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One simple way to benefit from the stock market is to buy an index fund. But many of us dare to dream of bigger returns, and build a portfolio ourselves. Just take a look at Famur S.A. (WSE:FMF), which is up 81%, over three years, soundly beating the market return of 6.8% (not including dividends).
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In his essay The Superinvestors of Graham-and-Doddsville Warren Buffett described how share prices do not always rationally reflect the value of a business. One flawed but reasonable way to assess how sentiment around a company has changed is to compare the earnings per share (EPS) with the share price.
During three years of share price growth, Famur achieved compound earnings per share growth of 51% per year. The average annual share price increase of 22% is actually lower than the EPS growth. So it seems investors have become more cautious about the company, over time.
The image below shows how EPS has tracked over time (if you click on the image you can see greater detail).
We know that Famur has improved its bottom line over the last three years, but what does the future have in store? If you are thinking of buying or selling Famur stock, you should check out this FREE detailed report on its balance sheet.
What About Dividends?
As well as measuring the share price return, investors should also consider the total shareholder return (TSR). Whereas the share price return only reflects the change in the share price, the TSR includes the value of dividends (assuming they were reinvested) and the benefit of any discounted capital raising or spin-off. Arguably, the TSR gives a more comprehensive picture of the return generated by a stock. We note that for Famur the TSR over the last 3 years was 98%, which is better than the share price return mentioned above. This is largely a result of its dividend payments!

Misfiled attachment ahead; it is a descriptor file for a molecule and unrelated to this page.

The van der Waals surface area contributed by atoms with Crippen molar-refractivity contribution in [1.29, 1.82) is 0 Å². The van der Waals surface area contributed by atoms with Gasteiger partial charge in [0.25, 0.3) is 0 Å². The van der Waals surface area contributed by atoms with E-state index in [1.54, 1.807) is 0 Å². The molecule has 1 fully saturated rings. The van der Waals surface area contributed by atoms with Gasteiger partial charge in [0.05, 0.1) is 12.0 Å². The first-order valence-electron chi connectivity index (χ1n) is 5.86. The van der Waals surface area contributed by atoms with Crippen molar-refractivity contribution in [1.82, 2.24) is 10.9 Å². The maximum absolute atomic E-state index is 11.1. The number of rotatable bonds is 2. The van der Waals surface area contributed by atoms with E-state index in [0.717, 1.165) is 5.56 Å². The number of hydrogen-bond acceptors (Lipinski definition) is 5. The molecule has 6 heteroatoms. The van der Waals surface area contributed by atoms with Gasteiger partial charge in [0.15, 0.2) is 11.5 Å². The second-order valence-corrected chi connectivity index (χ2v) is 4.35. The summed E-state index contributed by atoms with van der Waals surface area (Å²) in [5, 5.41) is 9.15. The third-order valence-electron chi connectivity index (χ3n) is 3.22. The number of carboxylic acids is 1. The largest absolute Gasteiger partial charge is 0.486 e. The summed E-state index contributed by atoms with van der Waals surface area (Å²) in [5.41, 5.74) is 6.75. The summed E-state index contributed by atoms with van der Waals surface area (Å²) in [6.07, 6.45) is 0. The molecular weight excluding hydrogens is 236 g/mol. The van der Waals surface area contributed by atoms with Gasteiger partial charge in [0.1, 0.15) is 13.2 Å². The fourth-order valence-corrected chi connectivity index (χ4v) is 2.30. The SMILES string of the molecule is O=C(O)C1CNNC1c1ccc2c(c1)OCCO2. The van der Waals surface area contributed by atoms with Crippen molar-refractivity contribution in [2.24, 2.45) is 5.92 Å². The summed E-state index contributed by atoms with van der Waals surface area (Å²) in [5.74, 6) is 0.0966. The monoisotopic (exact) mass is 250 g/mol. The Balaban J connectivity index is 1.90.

A Different Perspective
While the broader market lost about 4.3% in the twelve months, Famur shareholders did even worse, losing 18% (even including dividends). However, it could simply be that the share price has been impacted by broader market jitters. It might be worth keeping an eye on the fundamentals, in case there's a good opportunity. On the bright side, long term shareholders have made money, with a gain of 6.3% per year over half a decade. It could be that the recent sell-off is an opportunity, so it may be worth checking the fundamental data for signs of a long term growth trend. Before forming an opinion on Famur you might want to consider the cold hard cash it pays as a dividend. This free chart tracks its dividend over time.
Of course, you might find a fantastic investment by looking elsewhere. So take a peek at this free list of companies we expect will grow earnings.
Please note, the market returns quoted in this article reflect the market weighted average returns of stocks that currently trade on PL exchanges.
We aim to bring you long-term focused research analysis driven by fundamental data. Note that our analysis may not factor in the latest price-sensitive company announcements or qualitative material.
If you spot an error that warrants correction, please contact the editor at firstname.lastname@example.org. This article by Simply Wall St is general in nature. It does not constitute a recommendation to buy or sell any stock, and does not take account of your objectives, or your financial situation. Simply Wall St has no position in the stocks mentioned. Thank you for reading.